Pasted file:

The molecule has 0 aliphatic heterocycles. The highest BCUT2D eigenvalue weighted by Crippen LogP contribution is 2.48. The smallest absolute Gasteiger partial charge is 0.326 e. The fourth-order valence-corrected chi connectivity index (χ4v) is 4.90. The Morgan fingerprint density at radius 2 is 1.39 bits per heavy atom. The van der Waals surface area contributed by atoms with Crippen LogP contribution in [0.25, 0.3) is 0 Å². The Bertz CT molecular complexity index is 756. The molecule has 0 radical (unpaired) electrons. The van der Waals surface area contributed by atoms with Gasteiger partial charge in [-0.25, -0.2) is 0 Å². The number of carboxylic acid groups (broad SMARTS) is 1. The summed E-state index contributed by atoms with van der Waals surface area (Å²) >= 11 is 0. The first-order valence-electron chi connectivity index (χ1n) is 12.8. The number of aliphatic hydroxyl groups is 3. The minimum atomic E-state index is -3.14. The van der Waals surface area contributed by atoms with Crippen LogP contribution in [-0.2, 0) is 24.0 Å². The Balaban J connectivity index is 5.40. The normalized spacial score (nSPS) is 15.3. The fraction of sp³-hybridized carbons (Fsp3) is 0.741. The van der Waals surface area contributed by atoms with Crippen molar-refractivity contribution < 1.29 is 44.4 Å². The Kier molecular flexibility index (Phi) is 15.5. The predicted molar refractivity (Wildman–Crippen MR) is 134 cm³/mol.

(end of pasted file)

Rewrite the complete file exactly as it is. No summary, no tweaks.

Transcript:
The molecule has 0 aliphatic heterocycles. The highest BCUT2D eigenvalue weighted by Crippen LogP contribution is 2.48. The smallest absolute Gasteiger partial charge is 0.326 e. The fourth-order valence-corrected chi connectivity index (χ4v) is 4.90. The Morgan fingerprint density at radius 2 is 1.39 bits per heavy atom. The van der Waals surface area contributed by atoms with Crippen LogP contribution in [0.25, 0.3) is 0 Å². The Bertz CT molecular complexity index is 756. The molecule has 0 radical (unpaired) electrons. The van der Waals surface area contributed by atoms with Gasteiger partial charge in [-0.25, -0.2) is 0 Å². The number of carboxylic acid groups (broad SMARTS) is 1. The summed E-state index contributed by atoms with van der Waals surface area (Å²) >= 11 is 0. The first-order valence-electron chi connectivity index (χ1n) is 12.8. The number of aliphatic hydroxyl groups is 3. The minimum atomic E-state index is -3.14. The van der Waals surface area contributed by atoms with Crippen LogP contribution in [-0.2, 0) is 24.0 Å². The Balaban J connectivity index is 5.40. The normalized spacial score (nSPS) is 15.3. The fraction of sp³-hybridized carbons (Fsp3) is 0.741. The van der Waals surface area contributed by atoms with Crippen molar-refractivity contribution < 1.29 is 44.4 Å². The Kier molecular flexibility index (Phi) is 15.5. The predicted molar refractivity (Wildman–Crippen MR) is 134 cm³/mol.